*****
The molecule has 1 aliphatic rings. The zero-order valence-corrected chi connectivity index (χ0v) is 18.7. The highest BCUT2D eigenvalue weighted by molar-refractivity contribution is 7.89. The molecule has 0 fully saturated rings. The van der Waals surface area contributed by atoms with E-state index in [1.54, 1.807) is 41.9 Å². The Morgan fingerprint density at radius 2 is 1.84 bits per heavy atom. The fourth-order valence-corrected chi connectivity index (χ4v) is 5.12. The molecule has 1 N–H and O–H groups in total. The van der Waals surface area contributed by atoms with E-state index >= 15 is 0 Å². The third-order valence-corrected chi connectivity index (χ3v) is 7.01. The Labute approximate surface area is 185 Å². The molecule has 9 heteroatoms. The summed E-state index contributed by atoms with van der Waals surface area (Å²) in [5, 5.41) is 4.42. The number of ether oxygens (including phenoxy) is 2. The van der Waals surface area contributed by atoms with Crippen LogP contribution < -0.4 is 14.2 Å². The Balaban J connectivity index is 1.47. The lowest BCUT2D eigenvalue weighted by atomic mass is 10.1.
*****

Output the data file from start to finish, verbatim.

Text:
The molecule has 1 aliphatic rings. The zero-order valence-corrected chi connectivity index (χ0v) is 18.7. The highest BCUT2D eigenvalue weighted by molar-refractivity contribution is 7.89. The molecule has 0 fully saturated rings. The van der Waals surface area contributed by atoms with E-state index in [1.54, 1.807) is 41.9 Å². The Morgan fingerprint density at radius 2 is 1.84 bits per heavy atom. The fourth-order valence-corrected chi connectivity index (χ4v) is 5.12. The molecule has 1 N–H and O–H groups in total. The van der Waals surface area contributed by atoms with E-state index >= 15 is 0 Å². The third-order valence-corrected chi connectivity index (χ3v) is 7.01. The Labute approximate surface area is 185 Å². The molecule has 9 heteroatoms. The summed E-state index contributed by atoms with van der Waals surface area (Å²) in [5, 5.41) is 4.42. The number of ether oxygens (including phenoxy) is 2. The van der Waals surface area contributed by atoms with Crippen LogP contribution < -0.4 is 14.2 Å². The Balaban J connectivity index is 1.47. The lowest BCUT2D eigenvalue weighted by atomic mass is 10.1.